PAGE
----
I get a lot of emails asking me to get involved with API projects, and that means I see a lot of both implemented and planned "RESTful" APIs. Now, I absolutely love REST and for a data-driven application, it would be my first choice. A service of some other description may work better for other scenarios or skill sets, and non-RESTful services can be very, very useful. If you tell me that your service is RESTful, then I expect it to be. If you're not sure, look out for these clues:
It has a single endpoint
I don't really care what else is going on in your API, any "RESTful" API which has a statement such as "all requests are made to http://example.com/rest" is ... not RESTful. REST is all about handling representations of resources, each is represented by its own URI and we operate directly on that. If it looks like "pretty URLs", then it's probably along the right lines.
All requests are POSTs
While it is completely valid to have POST requests in a RESTful service, if all requests to this API are to be made using POST, it's very unlikely to be RESTful. POST requests create new resources, so if that's all that is happening, then great. If you're able to retrieve, update or delete data, then this isn't a RESTful service.
Response metadata is in the body, not header
Any sign of data along the lines of
status = success in the body of the response again means that this isn't RESTful. REST takes advantage of the HTTP envelope format and puts all the supporting metadata into the headers of the requests and responses. The body of the representation is literally just the representation of the resource.
There are verbs in the URL
This can be quite subtle but shows up especially with subresources. Look out for something like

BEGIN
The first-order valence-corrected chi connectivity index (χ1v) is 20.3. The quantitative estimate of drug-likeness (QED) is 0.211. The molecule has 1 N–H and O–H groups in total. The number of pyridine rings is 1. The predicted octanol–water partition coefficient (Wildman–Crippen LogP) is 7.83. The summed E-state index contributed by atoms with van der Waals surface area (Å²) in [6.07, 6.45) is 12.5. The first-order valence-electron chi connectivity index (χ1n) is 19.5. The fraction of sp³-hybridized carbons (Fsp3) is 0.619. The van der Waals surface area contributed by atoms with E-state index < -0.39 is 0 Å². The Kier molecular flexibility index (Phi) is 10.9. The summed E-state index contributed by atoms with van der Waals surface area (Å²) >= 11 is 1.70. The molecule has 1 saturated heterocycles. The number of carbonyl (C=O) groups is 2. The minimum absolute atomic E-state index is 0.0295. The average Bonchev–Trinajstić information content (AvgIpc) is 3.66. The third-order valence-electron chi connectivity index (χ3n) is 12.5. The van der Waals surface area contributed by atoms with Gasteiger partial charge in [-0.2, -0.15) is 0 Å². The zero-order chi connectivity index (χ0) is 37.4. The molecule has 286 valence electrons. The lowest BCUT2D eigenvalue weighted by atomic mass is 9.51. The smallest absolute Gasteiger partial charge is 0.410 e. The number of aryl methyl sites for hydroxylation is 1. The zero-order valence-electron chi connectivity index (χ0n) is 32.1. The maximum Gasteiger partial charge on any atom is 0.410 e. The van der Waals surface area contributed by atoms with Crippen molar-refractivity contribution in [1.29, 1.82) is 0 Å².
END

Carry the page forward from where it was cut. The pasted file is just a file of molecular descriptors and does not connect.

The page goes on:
/item/42/activate ... REST deals with resources, an "activate" isn't a resource. If you're modelling a service, maybe something like
/item/42/status could make a better alternative.
The URL includes method names
This is the easiest "tell" by miles. The most obvious non-RESTful aspect is when the URL has something like
?action=getRecentItems in the URL. Sometimes, this clue gets combined with another one, and the method name will even be in the body of the message - definitely not very RESTful!
Do We Care About RESTfulness?
Personally, I think that how useful an API is, and how RESTful it is, are entirely uncorrelated. Do take care though when describing your "sends-data-over-HTTP" application as "RESTful", because chances are, it might not be. Look out for anything with the word "REST" in it (if you ask nicely I might share the comments that I don't publish on this post) because REST has very specific criteria that can sometimes be difficult to adopt, and for some reason people interested in this subject seem to like to tell other people they are wrong a lot!